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Intuitive Eating Says 'No' to the Restrictions of Diet Culture

Intuitive Eating Says 'No' to the Restrictions of Diet Culture

Dietician Christy Harrison tells Advocate Now how diet culture's deprivations are not worth our health or satisfaction.

Christy Harrison says that "humans have always eaten for pleasure, for celebration, and for community," and there's no reason to deprive ourselves of that today.

How to Improve Your Health Through Intuitive Eating

Harrison is a dietician who advocates for intuitive eating, which she defines as "learning to eat when we're hungry," and "learning to recognize feelings of fullness." It is not an extension of diet culture, or the harmful patterns of restriction that come with it.

"It's really this anti diet approach that says we put our bodies, needs, desires, and pleasures back into the driver's seat and stop following diet culture rules and restrictions, stop thinking of food as good and bad," she tells Sonia Baghdady of Advocate Now. 'Nothing is off limits. With intuitive eating. We can learn to make peace with all foods and trust ourselves in our bodies to get the nourishment and the satisfaction we need."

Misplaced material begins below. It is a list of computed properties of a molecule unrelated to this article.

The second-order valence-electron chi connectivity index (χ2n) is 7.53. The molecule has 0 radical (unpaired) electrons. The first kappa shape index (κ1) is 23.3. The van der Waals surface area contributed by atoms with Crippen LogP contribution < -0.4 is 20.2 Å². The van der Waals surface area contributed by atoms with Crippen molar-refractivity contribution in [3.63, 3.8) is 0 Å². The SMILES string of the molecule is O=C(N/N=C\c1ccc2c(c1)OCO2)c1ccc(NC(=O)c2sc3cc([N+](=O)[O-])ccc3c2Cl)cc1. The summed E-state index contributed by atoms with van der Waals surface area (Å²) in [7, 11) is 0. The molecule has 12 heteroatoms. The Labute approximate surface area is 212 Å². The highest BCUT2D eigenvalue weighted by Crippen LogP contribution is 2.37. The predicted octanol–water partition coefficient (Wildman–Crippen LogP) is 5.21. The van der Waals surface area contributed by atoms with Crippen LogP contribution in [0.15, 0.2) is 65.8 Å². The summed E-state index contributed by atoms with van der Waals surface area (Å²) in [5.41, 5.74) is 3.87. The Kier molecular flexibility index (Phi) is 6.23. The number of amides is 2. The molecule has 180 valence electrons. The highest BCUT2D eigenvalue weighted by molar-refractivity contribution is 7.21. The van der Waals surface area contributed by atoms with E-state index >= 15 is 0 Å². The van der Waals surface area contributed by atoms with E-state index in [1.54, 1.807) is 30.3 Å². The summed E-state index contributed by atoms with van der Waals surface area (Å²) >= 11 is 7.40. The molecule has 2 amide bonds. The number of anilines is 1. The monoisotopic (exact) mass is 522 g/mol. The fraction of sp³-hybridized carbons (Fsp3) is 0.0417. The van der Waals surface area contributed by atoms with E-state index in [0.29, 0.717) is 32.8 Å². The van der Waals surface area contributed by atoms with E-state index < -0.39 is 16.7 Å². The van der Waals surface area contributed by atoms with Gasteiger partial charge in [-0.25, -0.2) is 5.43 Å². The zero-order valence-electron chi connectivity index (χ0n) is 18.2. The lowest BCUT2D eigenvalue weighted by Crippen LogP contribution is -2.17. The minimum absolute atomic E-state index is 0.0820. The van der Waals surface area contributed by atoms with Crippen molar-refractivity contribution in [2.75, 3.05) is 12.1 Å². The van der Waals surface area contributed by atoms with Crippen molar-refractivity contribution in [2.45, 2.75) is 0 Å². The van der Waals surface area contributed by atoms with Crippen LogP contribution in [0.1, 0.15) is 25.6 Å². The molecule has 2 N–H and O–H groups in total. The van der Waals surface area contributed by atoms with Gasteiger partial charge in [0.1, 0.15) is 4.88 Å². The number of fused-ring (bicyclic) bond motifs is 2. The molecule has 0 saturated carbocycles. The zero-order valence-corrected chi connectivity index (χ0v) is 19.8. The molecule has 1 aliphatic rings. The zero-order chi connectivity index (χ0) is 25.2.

While restrictive habits can affect physical health, they are also a common cause of eating disorders. Harrison says that restrictions can lead to a "binge cycle where people end up needing to replenish all the food that they've restricted." This leads to "feeling obsessed with food, and feeling like they can't stop eating when they do have access to food, and then blaming themselves."

"Restriction is so insidious. I think it can harm people in so many ways," Harrison explains. "In terms of the body, it can definitely cause fatigue, difficulty concentrating, anger, irritability. Some of these things are just signs of extreme hunger for people. But when you're living in this constant state of deprivation, those things can kind of happen all the time."

The key is to "trust our bodies," and to change our attitudes around food and eating. According to Harrison, the deprivation is not worth our health and satisfaction.

"When we're trying to follow diet rules and restrictions, it really takes us away from our own inner wisdom," she says, adding, "We need to think about honoring hunger and making sure you're satisfied first."

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